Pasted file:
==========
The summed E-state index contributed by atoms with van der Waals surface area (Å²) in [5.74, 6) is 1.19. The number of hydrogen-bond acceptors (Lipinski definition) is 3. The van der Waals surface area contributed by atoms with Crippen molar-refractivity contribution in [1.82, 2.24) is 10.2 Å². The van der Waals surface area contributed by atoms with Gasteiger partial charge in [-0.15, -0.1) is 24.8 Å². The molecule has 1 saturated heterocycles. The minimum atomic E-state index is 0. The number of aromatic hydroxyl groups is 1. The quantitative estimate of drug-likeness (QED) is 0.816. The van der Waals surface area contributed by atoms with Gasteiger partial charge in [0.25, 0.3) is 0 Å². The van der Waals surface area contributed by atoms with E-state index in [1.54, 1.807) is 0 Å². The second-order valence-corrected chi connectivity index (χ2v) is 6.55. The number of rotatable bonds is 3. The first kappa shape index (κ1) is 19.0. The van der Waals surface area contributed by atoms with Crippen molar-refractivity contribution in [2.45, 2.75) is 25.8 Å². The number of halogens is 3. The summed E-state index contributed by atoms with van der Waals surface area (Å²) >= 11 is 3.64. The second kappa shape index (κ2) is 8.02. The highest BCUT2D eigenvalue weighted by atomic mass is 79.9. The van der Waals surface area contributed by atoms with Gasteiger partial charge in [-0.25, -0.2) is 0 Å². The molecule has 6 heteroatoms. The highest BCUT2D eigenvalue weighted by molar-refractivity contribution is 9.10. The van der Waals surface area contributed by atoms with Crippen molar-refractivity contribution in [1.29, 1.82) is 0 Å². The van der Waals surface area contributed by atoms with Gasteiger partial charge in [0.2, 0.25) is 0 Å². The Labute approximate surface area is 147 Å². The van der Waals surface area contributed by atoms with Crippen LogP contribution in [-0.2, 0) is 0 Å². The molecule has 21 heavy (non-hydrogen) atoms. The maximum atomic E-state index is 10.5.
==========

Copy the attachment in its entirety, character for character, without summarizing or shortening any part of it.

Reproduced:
The summed E-state index contributed by atoms with van der Waals surface area (Å²) in [5.74, 6) is 1.19. The number of hydrogen-bond acceptors (Lipinski definition) is 3. The van der Waals surface area contributed by atoms with Crippen molar-refractivity contribution in [1.82, 2.24) is 10.2 Å². The van der Waals surface area contributed by atoms with Gasteiger partial charge in [-0.15, -0.1) is 24.8 Å². The molecule has 1 saturated heterocycles. The minimum atomic E-state index is 0. The number of aromatic hydroxyl groups is 1. The quantitative estimate of drug-likeness (QED) is 0.816. The van der Waals surface area contributed by atoms with Gasteiger partial charge in [0.25, 0.3) is 0 Å². The van der Waals surface area contributed by atoms with E-state index in [1.54, 1.807) is 0 Å². The second-order valence-corrected chi connectivity index (χ2v) is 6.55. The number of rotatable bonds is 3. The first kappa shape index (κ1) is 19.0. The van der Waals surface area contributed by atoms with Crippen molar-refractivity contribution in [2.45, 2.75) is 25.8 Å². The number of halogens is 3. The summed E-state index contributed by atoms with van der Waals surface area (Å²) >= 11 is 3.64. The second kappa shape index (κ2) is 8.02. The highest BCUT2D eigenvalue weighted by atomic mass is 79.9. The van der Waals surface area contributed by atoms with Gasteiger partial charge in [-0.25, -0.2) is 0 Å². The molecule has 6 heteroatoms. The highest BCUT2D eigenvalue weighted by molar-refractivity contribution is 9.10. The van der Waals surface area contributed by atoms with Crippen molar-refractivity contribution in [1.29, 1.82) is 0 Å². The van der Waals surface area contributed by atoms with Gasteiger partial charge in [0.2, 0.25) is 0 Å². The Labute approximate surface area is 147 Å². The van der Waals surface area contributed by atoms with Crippen LogP contribution in [-0.2, 0) is 0 Å². The molecule has 21 heavy (non-hydrogen) atoms. The maximum atomic E-state index is 10.5.